The employer contends that the trial court erred by not shifting a portion of the responsibility for benefits under T.C.A. § 50-6-208(a) to the Second Injury Fund. The claim is made by the employer that the trial court based its decision upon the Plaintiff not having had any previous workers' compensation claims to trigger the statute. The Second Injury Fund maintains that there is no indication in the record that the trial court based its determination that the Second Injury Fund had no liability solely because the Plaintiff had no prior workers' compensation awards. According to the Second Injury Fund, the complaint was properly dismissed because, while the employer had knowledge that Mr. Whiteside was handicapped with a previous disability, that knowledge was limited to the fact that Mr. Whiteside had limited range and weight ability of his left arm and left hand, as opposed to having knowledge specifically of the arteriovenous malformation. The trial court's finding of permanent and total disability is not challenged by the parties.

(a) If an employee has previously sustained a permanent physical disability from any cause or origin and becomes permanently and totally disabled through a subsequent injury, he shall be entitled to compensation from his employer or the employer's insurance company only for the disability that would have resulted from the subsequent injury, and such previous injury shall not be considered in estimating the compensation to which the employee may be entitled under this chapter from the employer or the employer's insurance company; provided, however, that in addition to such compensation for a subsequent injury, and after completion of the payments therefor, then such employee shall be paid the remainder of the compensation that would be due for the permanent total disability out of a special fund to be known as the "second injury fund" herein created. To receive benefits from the second injury fund, the injured employee must be the employee of an employer who has properly insured his workers' compensation liability or has qualified to operate under the Tennessee Workers' Compensation Law as a self-insurer, and the employer must establish that the employer had actual knowledge of the permanent and preexisting disability at the time that the employee was hired or at the time that the employee was retained in employment after the employer acquired such knowledge but in all cases prior to the subsequent injury. In determining the percentage of disability for which the second injury fund shall be liable, no previous physical impairment shall be considered unless such impairment was within the knowledge of the employer as prescribed above. Nothing in this section shall be construed to limit the employer's liability as provided by law for aggravation of preexisting conditions or disabilities in cases where recovery against the second injury fund is not applicable.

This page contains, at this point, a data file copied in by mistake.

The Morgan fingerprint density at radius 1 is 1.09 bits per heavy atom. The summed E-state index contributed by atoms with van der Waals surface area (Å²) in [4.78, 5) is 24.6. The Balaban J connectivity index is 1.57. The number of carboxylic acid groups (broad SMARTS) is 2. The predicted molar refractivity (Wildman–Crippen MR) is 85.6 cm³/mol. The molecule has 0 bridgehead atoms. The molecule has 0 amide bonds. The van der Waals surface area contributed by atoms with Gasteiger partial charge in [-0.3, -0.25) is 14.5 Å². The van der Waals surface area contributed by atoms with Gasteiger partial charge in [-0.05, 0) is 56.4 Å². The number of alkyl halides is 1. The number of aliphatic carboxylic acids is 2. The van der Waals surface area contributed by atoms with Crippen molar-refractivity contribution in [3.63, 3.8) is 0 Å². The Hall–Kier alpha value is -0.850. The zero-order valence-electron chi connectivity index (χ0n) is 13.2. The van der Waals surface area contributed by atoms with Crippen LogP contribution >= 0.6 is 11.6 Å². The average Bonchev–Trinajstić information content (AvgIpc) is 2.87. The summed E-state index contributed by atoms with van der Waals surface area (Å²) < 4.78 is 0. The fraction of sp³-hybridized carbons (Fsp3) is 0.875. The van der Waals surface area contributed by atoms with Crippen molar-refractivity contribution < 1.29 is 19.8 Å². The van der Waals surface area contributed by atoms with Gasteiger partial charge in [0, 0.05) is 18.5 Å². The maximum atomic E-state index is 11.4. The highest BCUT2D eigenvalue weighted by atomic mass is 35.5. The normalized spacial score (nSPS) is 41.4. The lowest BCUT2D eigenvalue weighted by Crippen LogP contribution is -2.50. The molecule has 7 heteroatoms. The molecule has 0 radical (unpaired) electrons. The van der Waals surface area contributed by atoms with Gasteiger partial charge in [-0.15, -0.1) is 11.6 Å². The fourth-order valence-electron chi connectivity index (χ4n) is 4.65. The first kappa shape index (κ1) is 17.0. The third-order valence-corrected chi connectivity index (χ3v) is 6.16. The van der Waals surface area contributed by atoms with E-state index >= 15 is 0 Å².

(b)(1) In cases where the injured employee has received or will receive a workers' compensation award or awards for permanent disability to the body as a whole, and the combination of such awards equals or exceeds one hundred percent (100%) permanent disability to the body as a whole, the employee shall not be entitled to receive from the employer or its insurance carrier any compensation for permanent disability to the body as a whole that would be in excess of one hundred percent (100%) permanent disability to the body as a whole, after combining awards. Benefits which may be due the employee for permanent disability to the body as a whole in excess of one hundred percent (100%) permanent disability to the body as a whole, after combining awards, shall be paid by the second injury fund. It is the intention of the legislature that once an employee receives an award or awards for permanent disability to the body as a whole, and such awards total one hundred percent (100%) permanent disability, any permanent disability compensation due for subsequent compensable injuries to the body as a whole shall be paid by the second injury fund, instead of by the employer.

We note at the outset that review of findings of fact by the trial court is de novo, accompanied by a presumption of correctness of the findings, unless the preponderance of the evidence is otherwise. T.C.A. § 50-6-225(e). "This standard differs from that previously provided and requires this Court to weigh in more depth factual findings and conclusions of trial judges in workers' compensation cases." Humphrey v. David Witherspoon, Inc., 734 S.W.2d 315 (Tenn. 1987). Under the material evidence rule, this Court was required to accept the findings of fact of trial courts if those findings were supported by any material evidence. Anderson v. Dean Truck Line, Inc., 682 S.W.2d 900, 901-02 (Tenn. 1984). However, we are no longer bound by the findings of the trial court in these cases and now determine where the preponderance of the evidence lies. Corcoran v. Foster Auto GMC, Inc., 746 S.W.2d 452, 456 (Tenn. 1988).